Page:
He knew now she would allow this, and he felt her eyes were acknowledging him, giving him her blessing to carry out the plan.  But Gavrilo knew it was God’s wish, not hers.  It made him angry that she thought it was her permission that must be obtained.  The icy chill that bound him in place lifted and he found he could move again.  God rushed through him and he lifted his chin with defiant joy, feeling the heat flush his face as he stepped towards the car.

He lifted the pistol and shot her once at less than six feet.  The bullet, made from blessed metals and dipped in the blood that Christ himself spilt upon the cross to prevent her magic from working, took her in the neck and she fell back into her seat, blood gushing from her wound, her pale gown growing crimson around the collar, the stain seeping lower across her breast, her eyes blankly staring at the sky.

The Duke clutched her and spoke to her, and Gavrilo could see tears come from the old man’s eyes that spilled down his plump cheeks, running into that ridiculous moustache. Tears for a temptress; tears for a succubus. He shot the sinner as well, once only, the bullet impacting him in the stomach before Gavrilo was grabbed by hands that stripped his weapon away from his fingers, twisting and nearly breaking the one wrapped around the trigger, and bore him to the ground.  Members of the crowd punched and kicked him though he could not feel their blows.  He waited for them to lift him up and hang him from a noose as Christ had hung from the cross, lynch their liberator.  The people always killed those who came to free them.

God was with me, God heard me, he thought as they beat him.  The witch is dead, the sorceress killed, and now perhaps we may take back the land that had been stolenNow we can have the war that was needed for freedom to take hold.

He was smiling when the police waded through the crowd, bludgeoning those who would not move, and dragged him unconscious to a waiting car where they drove his bloody body to the police station for interrogation.

The telegraphs flared, sending pulses along hundreds of kilometers of wire, reports picked up by paper after paper, typed up by journalists and corrected by editors, slapped into the metal squares of the press and the machines turned on, or cranked by hand.  At the borders, the news was handed over written on paper in ink, and Senders cast it along to the green countries where telegraphs did not run.  By morning the news reached all of Europe, and by the next evening the rest of the world knew as well.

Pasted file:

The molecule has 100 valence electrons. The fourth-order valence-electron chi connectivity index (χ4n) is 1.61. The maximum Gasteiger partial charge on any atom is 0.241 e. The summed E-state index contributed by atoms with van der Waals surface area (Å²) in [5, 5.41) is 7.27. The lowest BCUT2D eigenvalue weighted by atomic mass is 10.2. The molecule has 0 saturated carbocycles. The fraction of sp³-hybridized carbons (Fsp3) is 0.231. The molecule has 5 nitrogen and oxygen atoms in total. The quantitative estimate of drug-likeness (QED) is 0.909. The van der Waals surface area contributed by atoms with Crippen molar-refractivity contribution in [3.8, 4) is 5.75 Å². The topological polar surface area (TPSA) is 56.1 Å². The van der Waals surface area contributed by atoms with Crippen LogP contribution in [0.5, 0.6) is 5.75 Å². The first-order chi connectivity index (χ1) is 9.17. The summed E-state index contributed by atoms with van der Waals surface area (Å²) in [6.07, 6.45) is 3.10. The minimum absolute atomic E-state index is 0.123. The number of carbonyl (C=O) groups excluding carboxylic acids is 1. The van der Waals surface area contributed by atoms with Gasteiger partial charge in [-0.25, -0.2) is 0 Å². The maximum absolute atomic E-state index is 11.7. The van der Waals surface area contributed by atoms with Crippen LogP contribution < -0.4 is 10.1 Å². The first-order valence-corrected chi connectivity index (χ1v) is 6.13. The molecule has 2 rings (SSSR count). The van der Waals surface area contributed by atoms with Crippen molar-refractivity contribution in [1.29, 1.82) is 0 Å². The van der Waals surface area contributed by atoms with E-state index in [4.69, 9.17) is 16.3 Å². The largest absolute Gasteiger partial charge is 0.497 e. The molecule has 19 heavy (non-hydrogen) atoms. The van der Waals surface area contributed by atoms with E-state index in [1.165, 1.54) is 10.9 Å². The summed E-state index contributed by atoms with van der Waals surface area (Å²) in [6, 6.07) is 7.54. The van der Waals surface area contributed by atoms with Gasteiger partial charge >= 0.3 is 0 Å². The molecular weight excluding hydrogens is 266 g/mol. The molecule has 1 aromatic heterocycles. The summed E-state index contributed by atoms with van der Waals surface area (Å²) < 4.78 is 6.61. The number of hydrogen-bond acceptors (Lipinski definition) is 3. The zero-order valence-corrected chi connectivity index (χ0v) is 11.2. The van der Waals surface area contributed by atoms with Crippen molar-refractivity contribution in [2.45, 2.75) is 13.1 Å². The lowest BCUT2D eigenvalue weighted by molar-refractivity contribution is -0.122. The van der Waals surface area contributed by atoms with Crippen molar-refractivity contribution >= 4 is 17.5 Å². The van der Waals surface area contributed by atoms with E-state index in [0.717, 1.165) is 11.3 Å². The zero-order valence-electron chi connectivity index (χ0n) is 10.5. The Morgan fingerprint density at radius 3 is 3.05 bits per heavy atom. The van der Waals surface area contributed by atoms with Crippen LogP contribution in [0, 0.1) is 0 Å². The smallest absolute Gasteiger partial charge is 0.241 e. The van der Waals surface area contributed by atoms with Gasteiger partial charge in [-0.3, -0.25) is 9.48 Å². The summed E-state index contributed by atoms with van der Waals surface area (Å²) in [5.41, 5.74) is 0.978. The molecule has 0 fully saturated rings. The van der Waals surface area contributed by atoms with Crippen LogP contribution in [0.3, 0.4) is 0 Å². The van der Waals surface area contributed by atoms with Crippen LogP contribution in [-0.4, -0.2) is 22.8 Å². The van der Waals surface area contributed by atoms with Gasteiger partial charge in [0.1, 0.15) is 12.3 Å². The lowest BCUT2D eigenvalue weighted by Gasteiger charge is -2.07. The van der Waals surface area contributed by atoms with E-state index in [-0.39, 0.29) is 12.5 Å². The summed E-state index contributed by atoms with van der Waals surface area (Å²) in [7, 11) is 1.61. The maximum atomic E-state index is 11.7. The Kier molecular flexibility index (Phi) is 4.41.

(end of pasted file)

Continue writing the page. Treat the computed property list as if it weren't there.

Assassination.  Archduke Franz and his wife Sophie dead.

The steel nations mourned his loss, the death of a great man, one of the few that Europe had seen in recent years.  Politicians wrung their hands and wondered what might happen on the continent.  There would be reprisals, recriminations, calls for justice.  The drum beats of war would sound and it would take all the diplomacy that could be mustered to stop it from happening.  The veil would be closed, no doors left open for even the meager commerce and exchanging of diplomats that occurred between the magic realms and the Christian ones.

Only those in the green lands understood that her loss was the greater.  In her blood flowed ten thousand generations of sorceresses, the blood of the ancient goddess herself.  She was the last of her line save but for her daughter, too young to take the vows herself and with no power of her own.  When Sophie died, the power flared for one brief moment like a nova in a starry night sky and then fled, ebbed from the world like a lake sucked away by a whirlpool.

When she died, the veil fell from the North Sea to the Mediterranean and all the borders were flung open.